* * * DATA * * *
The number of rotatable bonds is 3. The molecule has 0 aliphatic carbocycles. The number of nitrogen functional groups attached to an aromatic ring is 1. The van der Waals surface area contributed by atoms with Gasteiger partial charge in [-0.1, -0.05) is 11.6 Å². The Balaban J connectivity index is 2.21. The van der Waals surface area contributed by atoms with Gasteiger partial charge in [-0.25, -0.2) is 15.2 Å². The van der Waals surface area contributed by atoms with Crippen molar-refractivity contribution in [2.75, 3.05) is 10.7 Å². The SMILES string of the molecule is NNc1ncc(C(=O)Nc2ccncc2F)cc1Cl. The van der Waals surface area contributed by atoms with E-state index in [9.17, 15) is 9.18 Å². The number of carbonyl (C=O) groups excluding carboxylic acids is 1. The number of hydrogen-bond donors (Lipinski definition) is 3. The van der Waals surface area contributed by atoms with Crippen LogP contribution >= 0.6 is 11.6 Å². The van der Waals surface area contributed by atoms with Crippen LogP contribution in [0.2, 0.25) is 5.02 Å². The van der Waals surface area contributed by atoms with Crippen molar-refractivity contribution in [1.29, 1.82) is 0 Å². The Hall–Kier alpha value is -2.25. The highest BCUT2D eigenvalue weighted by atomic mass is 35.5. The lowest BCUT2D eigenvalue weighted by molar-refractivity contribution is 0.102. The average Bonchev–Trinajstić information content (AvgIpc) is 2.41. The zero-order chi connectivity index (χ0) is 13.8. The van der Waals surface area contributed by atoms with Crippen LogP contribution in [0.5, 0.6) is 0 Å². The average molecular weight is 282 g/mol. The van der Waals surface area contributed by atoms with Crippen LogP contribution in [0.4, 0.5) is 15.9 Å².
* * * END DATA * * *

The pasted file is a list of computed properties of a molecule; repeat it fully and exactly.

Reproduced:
The number of rotatable bonds is 3. The molecule has 0 aliphatic carbocycles. The number of nitrogen functional groups attached to an aromatic ring is 1. The van der Waals surface area contributed by atoms with Gasteiger partial charge in [-0.1, -0.05) is 11.6 Å². The Balaban J connectivity index is 2.21. The van der Waals surface area contributed by atoms with Gasteiger partial charge in [-0.25, -0.2) is 15.2 Å². The van der Waals surface area contributed by atoms with Crippen molar-refractivity contribution in [2.75, 3.05) is 10.7 Å². The SMILES string of the molecule is NNc1ncc(C(=O)Nc2ccncc2F)cc1Cl. The van der Waals surface area contributed by atoms with E-state index in [9.17, 15) is 9.18 Å². The number of carbonyl (C=O) groups excluding carboxylic acids is 1. The number of hydrogen-bond donors (Lipinski definition) is 3. The van der Waals surface area contributed by atoms with Crippen LogP contribution >= 0.6 is 11.6 Å². The van der Waals surface area contributed by atoms with Crippen LogP contribution in [0.2, 0.25) is 5.02 Å². The van der Waals surface area contributed by atoms with Crippen molar-refractivity contribution in [1.29, 1.82) is 0 Å². The Hall–Kier alpha value is -2.25. The highest BCUT2D eigenvalue weighted by atomic mass is 35.5. The lowest BCUT2D eigenvalue weighted by molar-refractivity contribution is 0.102. The average Bonchev–Trinajstić information content (AvgIpc) is 2.41. The zero-order chi connectivity index (χ0) is 13.8. The van der Waals surface area contributed by atoms with Crippen LogP contribution in [0.5, 0.6) is 0 Å². The average molecular weight is 282 g/mol. The van der Waals surface area contributed by atoms with Crippen LogP contribution in [0.4, 0.5) is 15.9 Å².